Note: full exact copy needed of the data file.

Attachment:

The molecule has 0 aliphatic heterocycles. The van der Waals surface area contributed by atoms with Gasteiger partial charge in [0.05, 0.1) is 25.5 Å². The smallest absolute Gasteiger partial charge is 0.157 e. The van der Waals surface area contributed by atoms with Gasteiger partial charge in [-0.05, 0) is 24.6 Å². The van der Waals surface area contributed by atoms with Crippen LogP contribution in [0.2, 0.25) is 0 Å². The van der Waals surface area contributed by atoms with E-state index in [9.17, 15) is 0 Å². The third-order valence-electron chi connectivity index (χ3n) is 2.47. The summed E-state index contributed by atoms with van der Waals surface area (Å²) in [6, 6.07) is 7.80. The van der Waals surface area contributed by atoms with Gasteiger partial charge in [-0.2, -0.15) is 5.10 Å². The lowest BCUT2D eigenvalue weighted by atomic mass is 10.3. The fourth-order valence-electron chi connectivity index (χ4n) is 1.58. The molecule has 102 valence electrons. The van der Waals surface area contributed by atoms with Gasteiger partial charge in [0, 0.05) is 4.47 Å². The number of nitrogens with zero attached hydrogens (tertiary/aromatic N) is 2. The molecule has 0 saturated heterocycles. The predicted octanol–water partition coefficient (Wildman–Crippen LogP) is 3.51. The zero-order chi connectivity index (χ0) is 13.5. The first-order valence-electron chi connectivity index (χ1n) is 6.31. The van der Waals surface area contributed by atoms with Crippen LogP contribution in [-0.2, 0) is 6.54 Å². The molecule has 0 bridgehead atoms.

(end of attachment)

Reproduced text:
The molecule has 0 aliphatic heterocycles. The van der Waals surface area contributed by atoms with Gasteiger partial charge in [0.05, 0.1) is 25.5 Å². The smallest absolute Gasteiger partial charge is 0.157 e. The van der Waals surface area contributed by atoms with Gasteiger partial charge in [-0.05, 0) is 24.6 Å². The van der Waals surface area contributed by atoms with Crippen LogP contribution in [0.2, 0.25) is 0 Å². The van der Waals surface area contributed by atoms with E-state index in [9.17, 15) is 0 Å². The third-order valence-electron chi connectivity index (χ3n) is 2.47. The summed E-state index contributed by atoms with van der Waals surface area (Å²) in [6, 6.07) is 7.80. The van der Waals surface area contributed by atoms with Gasteiger partial charge in [-0.2, -0.15) is 5.10 Å². The lowest BCUT2D eigenvalue weighted by atomic mass is 10.3. The fourth-order valence-electron chi connectivity index (χ4n) is 1.58. The molecule has 102 valence electrons. The van der Waals surface area contributed by atoms with Gasteiger partial charge in [0, 0.05) is 4.47 Å². The number of nitrogens with zero attached hydrogens (tertiary/aromatic N) is 2. The molecule has 0 saturated heterocycles. The predicted octanol–water partition coefficient (Wildman–Crippen LogP) is 3.51. The zero-order chi connectivity index (χ0) is 13.5. The first-order valence-electron chi connectivity index (χ1n) is 6.31. The van der Waals surface area contributed by atoms with Crippen LogP contribution in [-0.2, 0) is 6.54 Å². The molecule has 0 bridgehead atoms.